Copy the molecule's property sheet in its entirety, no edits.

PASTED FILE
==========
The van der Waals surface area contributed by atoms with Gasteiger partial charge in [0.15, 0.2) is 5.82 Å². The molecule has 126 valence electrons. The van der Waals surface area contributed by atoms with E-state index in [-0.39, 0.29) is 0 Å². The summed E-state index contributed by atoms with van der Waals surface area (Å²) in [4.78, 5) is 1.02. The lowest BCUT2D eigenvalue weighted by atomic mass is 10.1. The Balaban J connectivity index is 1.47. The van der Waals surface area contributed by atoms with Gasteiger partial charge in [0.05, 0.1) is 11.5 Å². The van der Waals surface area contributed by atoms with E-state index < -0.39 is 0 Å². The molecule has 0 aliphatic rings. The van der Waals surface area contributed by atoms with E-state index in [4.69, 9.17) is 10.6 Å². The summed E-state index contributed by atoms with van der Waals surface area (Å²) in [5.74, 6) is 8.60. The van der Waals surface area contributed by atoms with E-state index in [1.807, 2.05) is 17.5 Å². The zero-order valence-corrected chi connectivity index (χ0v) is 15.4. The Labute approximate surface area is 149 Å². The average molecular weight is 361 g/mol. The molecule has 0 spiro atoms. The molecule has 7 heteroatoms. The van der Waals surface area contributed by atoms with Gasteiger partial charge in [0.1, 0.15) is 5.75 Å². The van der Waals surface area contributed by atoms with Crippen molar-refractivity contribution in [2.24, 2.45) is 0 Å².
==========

The van der Waals surface area contributed by atoms with Gasteiger partial charge in [0.15, 0.2) is 5.82 Å². The molecule has 126 valence electrons. The van der Waals surface area contributed by atoms with E-state index in [-0.39, 0.29) is 0 Å². The summed E-state index contributed by atoms with van der Waals surface area (Å²) in [4.78, 5) is 1.02. The lowest BCUT2D eigenvalue weighted by atomic mass is 10.1. The Balaban J connectivity index is 1.47. The van der Waals surface area contributed by atoms with Gasteiger partial charge in [0.05, 0.1) is 11.5 Å². The van der Waals surface area contributed by atoms with E-state index < -0.39 is 0 Å². The molecule has 0 aliphatic rings. The van der Waals surface area contributed by atoms with E-state index in [4.69, 9.17) is 10.6 Å². The summed E-state index contributed by atoms with van der Waals surface area (Å²) in [5.74, 6) is 8.60. The van der Waals surface area contributed by atoms with E-state index in [1.807, 2.05) is 17.5 Å². The zero-order valence-corrected chi connectivity index (χ0v) is 15.4. The Labute approximate surface area is 149 Å². The average molecular weight is 361 g/mol. The molecule has 0 spiro atoms. The molecule has 7 heteroatoms. The van der Waals surface area contributed by atoms with Gasteiger partial charge in [0.1, 0.15) is 5.75 Å². The van der Waals surface area contributed by atoms with Crippen molar-refractivity contribution in [2.24, 2.45) is 0 Å².